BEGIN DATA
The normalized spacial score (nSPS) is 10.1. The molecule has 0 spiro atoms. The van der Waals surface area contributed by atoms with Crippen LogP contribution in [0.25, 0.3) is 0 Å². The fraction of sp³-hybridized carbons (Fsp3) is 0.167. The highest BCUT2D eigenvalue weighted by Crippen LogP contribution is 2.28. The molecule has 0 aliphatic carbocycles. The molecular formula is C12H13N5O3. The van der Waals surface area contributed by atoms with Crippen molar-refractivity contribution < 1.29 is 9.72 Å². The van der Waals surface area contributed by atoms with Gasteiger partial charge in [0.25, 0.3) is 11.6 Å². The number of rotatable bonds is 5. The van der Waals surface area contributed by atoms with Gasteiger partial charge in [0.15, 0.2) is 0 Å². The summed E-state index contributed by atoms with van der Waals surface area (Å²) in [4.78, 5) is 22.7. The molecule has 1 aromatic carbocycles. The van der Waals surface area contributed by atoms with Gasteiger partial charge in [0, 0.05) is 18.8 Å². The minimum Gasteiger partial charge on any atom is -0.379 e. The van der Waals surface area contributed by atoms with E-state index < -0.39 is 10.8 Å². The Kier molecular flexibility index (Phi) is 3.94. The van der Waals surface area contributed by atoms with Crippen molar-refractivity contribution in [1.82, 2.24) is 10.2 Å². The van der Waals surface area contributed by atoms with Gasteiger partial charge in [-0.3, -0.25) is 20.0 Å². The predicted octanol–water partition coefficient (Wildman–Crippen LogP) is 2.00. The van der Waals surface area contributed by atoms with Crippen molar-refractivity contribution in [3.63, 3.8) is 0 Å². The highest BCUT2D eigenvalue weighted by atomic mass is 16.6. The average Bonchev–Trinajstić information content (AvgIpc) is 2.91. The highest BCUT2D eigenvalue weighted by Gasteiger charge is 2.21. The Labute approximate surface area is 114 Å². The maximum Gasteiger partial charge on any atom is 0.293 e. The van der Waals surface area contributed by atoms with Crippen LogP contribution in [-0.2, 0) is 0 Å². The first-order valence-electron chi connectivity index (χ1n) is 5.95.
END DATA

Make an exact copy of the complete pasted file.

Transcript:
The normalized spacial score (nSPS) is 10.1. The molecule has 0 spiro atoms. The van der Waals surface area contributed by atoms with Crippen LogP contribution in [0.25, 0.3) is 0 Å². The fraction of sp³-hybridized carbons (Fsp3) is 0.167. The highest BCUT2D eigenvalue weighted by Crippen LogP contribution is 2.28. The molecule has 0 aliphatic carbocycles. The molecular formula is C12H13N5O3. The van der Waals surface area contributed by atoms with Crippen molar-refractivity contribution < 1.29 is 9.72 Å². The van der Waals surface area contributed by atoms with Gasteiger partial charge in [0.25, 0.3) is 11.6 Å². The number of rotatable bonds is 5. The van der Waals surface area contributed by atoms with Gasteiger partial charge in [0.15, 0.2) is 0 Å². The summed E-state index contributed by atoms with van der Waals surface area (Å²) in [4.78, 5) is 22.7. The molecule has 1 aromatic carbocycles. The van der Waals surface area contributed by atoms with Gasteiger partial charge in [0, 0.05) is 18.8 Å². The minimum Gasteiger partial charge on any atom is -0.379 e. The van der Waals surface area contributed by atoms with E-state index < -0.39 is 10.8 Å². The Kier molecular flexibility index (Phi) is 3.94. The van der Waals surface area contributed by atoms with Crippen molar-refractivity contribution in [1.82, 2.24) is 10.2 Å². The van der Waals surface area contributed by atoms with Gasteiger partial charge in [-0.3, -0.25) is 20.0 Å². The predicted octanol–water partition coefficient (Wildman–Crippen LogP) is 2.00. The van der Waals surface area contributed by atoms with Crippen molar-refractivity contribution in [3.63, 3.8) is 0 Å². The highest BCUT2D eigenvalue weighted by atomic mass is 16.6. The average Bonchev–Trinajstić information content (AvgIpc) is 2.91. The highest BCUT2D eigenvalue weighted by Gasteiger charge is 2.21. The Labute approximate surface area is 114 Å². The maximum Gasteiger partial charge on any atom is 0.293 e. The van der Waals surface area contributed by atoms with Crippen LogP contribution in [-0.2, 0) is 0 Å². The first-order valence-electron chi connectivity index (χ1n) is 5.95.